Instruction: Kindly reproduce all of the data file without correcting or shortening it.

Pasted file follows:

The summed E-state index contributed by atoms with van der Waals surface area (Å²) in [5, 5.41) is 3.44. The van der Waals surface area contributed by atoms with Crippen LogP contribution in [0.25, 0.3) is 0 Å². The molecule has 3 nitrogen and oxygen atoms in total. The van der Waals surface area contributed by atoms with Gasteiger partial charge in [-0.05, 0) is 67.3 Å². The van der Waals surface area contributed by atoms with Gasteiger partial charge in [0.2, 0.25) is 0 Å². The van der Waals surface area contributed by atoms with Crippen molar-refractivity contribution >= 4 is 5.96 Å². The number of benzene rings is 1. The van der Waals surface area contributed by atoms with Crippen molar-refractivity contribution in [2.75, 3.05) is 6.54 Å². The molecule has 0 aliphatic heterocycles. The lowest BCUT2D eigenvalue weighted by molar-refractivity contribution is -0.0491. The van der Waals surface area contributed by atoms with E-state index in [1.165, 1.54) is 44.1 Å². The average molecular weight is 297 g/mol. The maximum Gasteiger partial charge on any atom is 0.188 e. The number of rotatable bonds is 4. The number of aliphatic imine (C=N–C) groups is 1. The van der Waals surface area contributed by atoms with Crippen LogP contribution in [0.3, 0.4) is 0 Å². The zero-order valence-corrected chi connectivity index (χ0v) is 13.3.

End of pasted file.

The summed E-state index contributed by atoms with van der Waals surface area (Å²) in [5, 5.41) is 3.44. The van der Waals surface area contributed by atoms with Crippen LogP contribution in [0.25, 0.3) is 0 Å². The molecule has 3 nitrogen and oxygen atoms in total. The van der Waals surface area contributed by atoms with Gasteiger partial charge in [-0.05, 0) is 67.3 Å². The van der Waals surface area contributed by atoms with Gasteiger partial charge in [0.2, 0.25) is 0 Å². The van der Waals surface area contributed by atoms with Crippen molar-refractivity contribution >= 4 is 5.96 Å². The number of benzene rings is 1. The van der Waals surface area contributed by atoms with Crippen molar-refractivity contribution in [2.75, 3.05) is 6.54 Å². The molecule has 0 aliphatic heterocycles. The lowest BCUT2D eigenvalue weighted by molar-refractivity contribution is -0.0491. The van der Waals surface area contributed by atoms with E-state index in [1.165, 1.54) is 44.1 Å². The average molecular weight is 297 g/mol. The maximum Gasteiger partial charge on any atom is 0.188 e. The number of rotatable bonds is 4. The number of aliphatic imine (C=N–C) groups is 1. The van der Waals surface area contributed by atoms with Crippen LogP contribution in [0.3, 0.4) is 0 Å². The zero-order valence-corrected chi connectivity index (χ0v) is 13.3.